Rumors abound that Angelea initially won the competition in Crete, blabbed about the win to someone (press, Facebook, Twitter…who knows), was stripped of her title, refused to show up for the re-shoot (where Lisa would have won) and was then disqualified.

 This wouldn’t be entirely unconventional, especially not by “Top Model” standards. I mean, Angelea was the only bitch on this show who was actually eating right the fuck out of Tyra’s stretched (gloved, no doubt—commonfolk germs spread easy, you know) stigmata-plagued (in her own mind) hand. Tears, like, actual legit tears were shed by Angelea over the most minute of slip-ups this cycle. She took this shit seriously, bawling harder than when we first met her (under extremely unfortunate circumstances) three years ago. “This means so much to me,” she’d commonly spout. Clearly.

Can’t say the same for Allison, on the other hand, who couldn’t have given the slightest hint of a fuck (“Today you’re shooting with *insert no-name photographer here*! *other girls jump, Allison remains motion/expressionless*) about this whole damn thing (every judging, her face read an equal “you mean I have to fucking stay again?”).

Lisa was the most logical choice for a winner based on the “All-Star” format right from the get-go. She was vocal about using this to promote herself (“This win will be a great platform to advertise my new album!” she says), understanding the show for what it is and relishing in all its trashy exploitation. It’s just too bad she spent years trashing the show in interviews “We were all Tyra’s little monkeys” she said in an feature).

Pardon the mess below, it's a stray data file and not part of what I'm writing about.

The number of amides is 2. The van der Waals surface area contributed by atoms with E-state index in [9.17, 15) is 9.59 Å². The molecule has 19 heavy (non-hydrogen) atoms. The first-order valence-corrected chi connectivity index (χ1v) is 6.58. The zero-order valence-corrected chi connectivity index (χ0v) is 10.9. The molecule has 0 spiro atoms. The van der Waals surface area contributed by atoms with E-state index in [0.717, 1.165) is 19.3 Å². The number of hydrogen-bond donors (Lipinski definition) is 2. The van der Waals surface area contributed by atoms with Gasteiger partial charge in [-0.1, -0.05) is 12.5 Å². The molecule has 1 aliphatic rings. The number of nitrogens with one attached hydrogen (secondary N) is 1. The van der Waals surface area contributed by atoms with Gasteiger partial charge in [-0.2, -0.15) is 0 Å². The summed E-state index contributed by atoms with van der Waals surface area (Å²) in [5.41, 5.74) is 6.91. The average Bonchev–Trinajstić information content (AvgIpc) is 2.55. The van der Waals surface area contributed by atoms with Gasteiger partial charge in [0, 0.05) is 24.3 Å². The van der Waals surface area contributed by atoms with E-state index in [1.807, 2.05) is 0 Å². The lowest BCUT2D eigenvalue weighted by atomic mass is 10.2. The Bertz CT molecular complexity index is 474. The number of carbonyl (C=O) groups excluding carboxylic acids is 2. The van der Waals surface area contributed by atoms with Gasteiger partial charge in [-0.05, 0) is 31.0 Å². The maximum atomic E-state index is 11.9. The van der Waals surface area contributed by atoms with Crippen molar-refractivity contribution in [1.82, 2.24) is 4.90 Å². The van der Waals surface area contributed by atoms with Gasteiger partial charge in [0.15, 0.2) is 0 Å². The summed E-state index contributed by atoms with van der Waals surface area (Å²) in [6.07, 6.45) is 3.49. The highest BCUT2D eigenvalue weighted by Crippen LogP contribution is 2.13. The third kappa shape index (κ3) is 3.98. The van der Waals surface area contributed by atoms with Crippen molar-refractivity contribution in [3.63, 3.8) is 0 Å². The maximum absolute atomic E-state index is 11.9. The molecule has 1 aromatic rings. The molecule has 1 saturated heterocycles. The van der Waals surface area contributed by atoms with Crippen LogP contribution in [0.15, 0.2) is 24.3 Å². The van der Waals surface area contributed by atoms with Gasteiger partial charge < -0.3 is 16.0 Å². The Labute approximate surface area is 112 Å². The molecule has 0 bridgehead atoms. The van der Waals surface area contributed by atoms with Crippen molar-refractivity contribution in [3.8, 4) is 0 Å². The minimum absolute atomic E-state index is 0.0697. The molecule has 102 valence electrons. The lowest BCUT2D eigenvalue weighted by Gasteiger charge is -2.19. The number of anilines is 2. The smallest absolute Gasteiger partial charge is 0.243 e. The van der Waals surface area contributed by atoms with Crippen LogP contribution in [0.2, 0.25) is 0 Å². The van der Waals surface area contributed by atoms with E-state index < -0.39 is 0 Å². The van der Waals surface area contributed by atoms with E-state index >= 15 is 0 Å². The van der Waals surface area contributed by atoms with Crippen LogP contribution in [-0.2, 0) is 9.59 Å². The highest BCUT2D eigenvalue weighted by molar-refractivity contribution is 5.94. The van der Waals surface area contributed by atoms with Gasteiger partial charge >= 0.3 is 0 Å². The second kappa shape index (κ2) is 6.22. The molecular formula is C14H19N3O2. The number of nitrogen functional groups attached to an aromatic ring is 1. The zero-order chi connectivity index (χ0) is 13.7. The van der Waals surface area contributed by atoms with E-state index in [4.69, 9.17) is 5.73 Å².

That point holds true when you examine Janice Dickinson’s surprisingly candid (actually, I’m more surprised it took her this long to finally admit it) interview yesterday, where she told Tyra to “suck a bag of stank,” revealing that CoverGirl actually picked the “Top Model” winner. It was rather difficult to discern who the eternal-bitchface CoverGirl rep “liked” last night (she seemed “tolerant” of Lisa, at best) but Angelea’s not-seen-on-the-show-but-still-leaked-to-the-public shot was, by technical standards, the best “CoverGirl” shot of the bunch.

Shannon Stewart claims the finale was taped in Crete (“I flew back with the girls..they did not reshoot the finale” she boasted on Twitter a few hours ago). Unbeknownst to her, Tyra actually said they were filming the finale in LA on last night’s show (What the fuck other reason would they have to fly back to LA for the finale MINUS Angelea? Calling attention to this was the huge mistake here).

Bianca Golden was quick to side-eye bitchslap Stewart’s comments to the ground (still waiting for Shannon’s obligatory “don’t crucify me” response to Biancus Pilate), telling her to “shut up” (burn) and revealing that she “knows” what really happened. To unlock the secret? She needs 20,000 followers by tomorrow (the thirst for publicity is never quenched, apparently).

Even Isis took the opportunity to sound off smack dab in the middle of this profound war of propheticism. “Producers promised us (decoys) would be shown in finial [sic] runway show.. cant believe it until you see it, and I hear it wasnt shown #antm” [sic, once again, one giant sic on this whole fucking thing]. She apparently didn’t get the memo about other more important matters, but this deserved a shout out in its own aloof absurdity as well.

First of all, I can’t stop thinking about is how fucking awful Allison has to feel right now. What was that production call like? “Umm…we have to reshoot you losing again…again.” And I’m not talking about “awful” as in “sad” but as in “I FUCKING THOUGHT THIS SHIT WAS OVER” (did you see the look of relief on her face last night?).

To be honest, I really don’t know what to make of this whole thing. The show shot itself in the foot after the first season, when the Jades, the Lisas, and the Angeleas ensured that no one from this show would ever be taken seriously in the modeling industry. I guess arguing about this kind of thing is like trying to bitch about what type of cancer is worse. There’s really nothing “good” that can come out of either side.

But right in the middle of it all is Lisa, happy as a clam.

“You’re all all-stars and stars to me,” she said on Twitter today.

Hearts and smiles, I suppose. I suppose your very own Italian Vogue spread that you can dangle over their heads will do that to you.